Scott: One of my biggest complaints with Fantasy is when all the good guys survive. Come on! This is war, against some serious bad-assery. There's no way everyone makes it out in one piece! War has casualties, plain and simple. And sometimes the best heroes are dead ones. In some cases it was very hard to watch the characters I had created die, many in rather horrible ways. For some I literally shed tears when it came time for them to meet their destiny. It doesn't help that I base most of the characters I use on people I know in real life so in a way it was like killing off my friends and family. I knew from the very beginning who was going to die and when, and yet as the story progressed they evolved and grew, and I became attached. I almost changed my mind and let a few more live. Almost. 

Michael: I noticed you did try to bring in a humor element to your novel. Did you find this hard when things were so apocalyptic? 

Scott: Humor can be very difficult to pull off, but I think it adds a whole new dimension to characters and stories that shouldn't be missed. It's human nature to use levity to cope in the face of great tragedy or hardship. My general rule on humor is that if it makes me laugh, it will make others laugh. I think that is the best way to write, really. You can try to force humor, or anything, but it probably won't turn out the way you wanted it to. You have to feel it. If the joke you attempted actually makes you smile, then chances are someone else will get the joke and enjoy it as much as you did. All that aside, there are some inside jokes and little ironies in there that nobody will likely ever understand but me, but that's part of the fun seeing who gets what.

Michael: Why does Fantasy appeal to you as a writer?

Scott: Fantasy appeals to me because it has no limits. Whatever I can dream up, so long as I can present it in a way that fits and excites the reader, well then pretty much anything goes. With Fantasy, I am not bound by the laws of science and physics and sometimes not even logic. You can't get much freer than that.

Michael: What are some positive changes that you think could be made within the Fantasy Genre to improve it?

Scott: I think the genre could really benefit from the industry, from authors to publishers and everyone in between, not trying so hard to appeal to a demographic. There's this pressure in modern literature to pander to certain groups or interests, often at the expense of good writing. I think when you do that, you lose something that is hard to get back. What we need is less hype and more quality content. In this day and age of digital publishing, it is easy to be lured into that promise of instant publication, but there has to be a certain level of refinement and polish to published material, lest we risk losing readers to other forms of entertainment. I think that Fantasy, and the industry in general, benefits from healthy competition so the more stuff that's out there the healthier the genre becomes. However, I think it would be beneficial for authors to really do their homework whenever they find a prospective publisher or agent. There are a lot of scammers and predators out there, and every time someone falls prey to them, the business as a whole suffers.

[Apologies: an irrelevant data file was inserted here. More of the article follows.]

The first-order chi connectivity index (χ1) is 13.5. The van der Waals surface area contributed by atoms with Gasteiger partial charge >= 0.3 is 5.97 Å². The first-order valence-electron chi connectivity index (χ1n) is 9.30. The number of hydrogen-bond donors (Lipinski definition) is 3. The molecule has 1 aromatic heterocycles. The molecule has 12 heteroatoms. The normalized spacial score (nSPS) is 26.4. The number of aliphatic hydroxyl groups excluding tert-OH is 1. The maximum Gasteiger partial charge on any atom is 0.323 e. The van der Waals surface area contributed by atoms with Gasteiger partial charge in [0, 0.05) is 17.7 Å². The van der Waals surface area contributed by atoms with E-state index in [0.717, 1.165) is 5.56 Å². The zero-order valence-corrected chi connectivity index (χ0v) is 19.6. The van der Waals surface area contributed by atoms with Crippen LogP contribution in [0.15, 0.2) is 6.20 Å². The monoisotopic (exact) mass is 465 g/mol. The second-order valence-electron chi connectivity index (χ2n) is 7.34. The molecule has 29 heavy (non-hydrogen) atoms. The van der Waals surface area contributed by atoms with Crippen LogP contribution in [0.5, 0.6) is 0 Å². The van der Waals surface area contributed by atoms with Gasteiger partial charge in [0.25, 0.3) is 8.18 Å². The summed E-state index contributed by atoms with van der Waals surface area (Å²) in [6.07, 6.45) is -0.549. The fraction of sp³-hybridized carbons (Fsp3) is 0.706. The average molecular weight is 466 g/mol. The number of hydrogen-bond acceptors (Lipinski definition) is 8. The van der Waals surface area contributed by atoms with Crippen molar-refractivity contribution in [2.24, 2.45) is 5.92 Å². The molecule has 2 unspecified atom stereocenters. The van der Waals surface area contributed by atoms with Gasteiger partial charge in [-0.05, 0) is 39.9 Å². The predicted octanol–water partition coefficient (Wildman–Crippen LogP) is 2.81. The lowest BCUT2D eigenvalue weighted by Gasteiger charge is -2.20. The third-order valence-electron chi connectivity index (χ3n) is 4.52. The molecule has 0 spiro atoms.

Michael: Where has the contemporary Fantasy Genre gone wrong?

Scott: So much is going right with the genre these days, not just in books but in movies, art, and games, too. Wrong is a matter of personal preference and really is completely subjective to the individual reader. I sincerely doubt that I am qualified in any way, shape, or form to tell the world what is wrong with any particular direction that a work of fantasy has gone. I know what I like, and I know what lines should not be crossed for me, but I wouldn't deign to tell anyone where they should or should not go with their own work.

Michael: How do you feel about the newer related genres like Dark and Urban Fantasy?

Scott: I think any new development in the realm of Fantasy that enhances, rather than cheapens, the experience is a good thing, and I find them an appealing avenue to explore. My next few novels will be a bit darker in scope, though they'll still fall into the High Fantasy niche. Someday we'll see about a couple of Urban Fantasy ideas I've got floating around in my notes.